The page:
Time to let the voters decide

By Observer editorial January 10, 2014 08:05 am

Disenfranchised Union County voters may soon get empowered and no longer suffer the ballot box blues.

 

The reason? A group called Union County Citizens for Good Government Tuesday submitted signature sheets to Union County Clerk Robin Church to get a measure on the May 20 ballot. The measure would make the office of Union County commissioner nonpartisan.

According to the Association of Oregon Counties, 20 of the state’s 36 counties elect their commissioners in nonpartisan races. Union County voters should get to decide whether their county becomes No. 21.

Such a measure, if passed, would allow any voter to vote for any candidate of any political party.

It makes sense that the vote for commissioners become nonpartisan, since commissioners serve on a nonpartisan basis. They are tasked to serve all of Union County, not just those who agree with their political leanings. The problem that exists now is that county commissioner races have a closed primary. That means only Republican-registered voters can vote in the Republican primary, and only Democrat-registered voters can vote in the Democratic primary. Since Union County is predominantly Republican, the main race for commissioner has often been decided in the primary.

Independent and non-affiliated voters, and Union County has a fair share of these, don’t get a chance to participate until the general election.

All voters should get a chance to decide who becomes commissioner. Citizens for Good Government said in the 2012 race between Republicans Mark Davidson and Irene Gilbert, only 25 percent of voters decided the outcome. As a democracy, we need to encourage more participation.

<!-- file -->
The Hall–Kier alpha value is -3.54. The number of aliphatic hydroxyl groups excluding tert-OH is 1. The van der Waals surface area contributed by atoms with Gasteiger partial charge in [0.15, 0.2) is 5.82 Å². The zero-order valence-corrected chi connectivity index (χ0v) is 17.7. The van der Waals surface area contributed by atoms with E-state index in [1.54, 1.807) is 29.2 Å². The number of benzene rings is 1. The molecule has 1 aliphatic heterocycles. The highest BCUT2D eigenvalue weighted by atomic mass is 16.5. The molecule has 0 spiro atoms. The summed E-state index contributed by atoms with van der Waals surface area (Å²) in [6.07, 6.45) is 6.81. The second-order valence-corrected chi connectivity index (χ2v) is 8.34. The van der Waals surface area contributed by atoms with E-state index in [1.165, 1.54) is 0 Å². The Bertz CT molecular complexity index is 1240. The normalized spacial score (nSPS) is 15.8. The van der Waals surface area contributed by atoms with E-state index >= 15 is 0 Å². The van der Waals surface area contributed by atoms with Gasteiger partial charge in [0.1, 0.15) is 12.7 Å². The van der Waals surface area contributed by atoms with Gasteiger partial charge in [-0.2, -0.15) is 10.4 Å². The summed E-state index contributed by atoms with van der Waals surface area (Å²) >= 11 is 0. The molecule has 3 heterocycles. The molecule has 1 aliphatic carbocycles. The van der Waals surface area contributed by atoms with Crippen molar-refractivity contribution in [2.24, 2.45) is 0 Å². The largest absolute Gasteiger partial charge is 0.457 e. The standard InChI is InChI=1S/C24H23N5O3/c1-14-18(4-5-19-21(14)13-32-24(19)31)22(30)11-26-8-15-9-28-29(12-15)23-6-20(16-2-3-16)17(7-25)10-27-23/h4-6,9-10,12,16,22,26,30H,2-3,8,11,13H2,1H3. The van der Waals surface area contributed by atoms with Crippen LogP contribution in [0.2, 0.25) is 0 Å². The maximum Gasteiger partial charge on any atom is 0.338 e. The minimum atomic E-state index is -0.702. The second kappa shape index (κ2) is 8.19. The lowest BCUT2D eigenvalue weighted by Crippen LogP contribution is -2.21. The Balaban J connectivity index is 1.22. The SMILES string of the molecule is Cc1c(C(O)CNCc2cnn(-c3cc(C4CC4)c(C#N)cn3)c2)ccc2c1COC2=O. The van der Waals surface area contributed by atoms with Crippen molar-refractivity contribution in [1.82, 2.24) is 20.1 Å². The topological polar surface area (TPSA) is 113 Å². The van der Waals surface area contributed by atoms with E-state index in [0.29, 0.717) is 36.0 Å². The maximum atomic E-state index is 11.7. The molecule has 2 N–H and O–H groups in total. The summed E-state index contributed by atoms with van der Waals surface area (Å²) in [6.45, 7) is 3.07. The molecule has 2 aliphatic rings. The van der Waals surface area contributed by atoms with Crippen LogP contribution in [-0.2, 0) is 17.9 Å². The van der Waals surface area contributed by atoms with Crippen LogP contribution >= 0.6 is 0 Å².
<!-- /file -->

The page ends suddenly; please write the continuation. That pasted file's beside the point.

A switch to a nonpartisan scheme would also allow more candidates to join the mix in the primary, more viewpoints to be heard and give voters more choices. That, too, would be empowering.

In the big picture, there is little fear that nonpartisan elections would result in radical changes from who gets elected now. The switch to nonpartisan commissioners would not result in a campaign mud bath. However, it might just force candidates to be more accountable to all voters — and encourage public service in the public interest of all voters. The majority, though, would still rule. Yet it would give more voters a chance to vote, and more candidates, some independent or non-affiliated, a chance to make a run for county government.

All registered voters should have a right to be involved in the democratic process.

Candidates will still lean to the right or the left. But nonpartisan elections will help increase voter turnout, especially in the primary elections.

Should the ballot measure pass in May, it would not take effect until the 2016 primary.

Here’s hoping the signatures are verified, and the measure gets on the May 20 ballot. All registered voters have a right to citizen involvement. All should have the right to participate in choosing their government, and not be forced to sit on the sideline as the game is decided.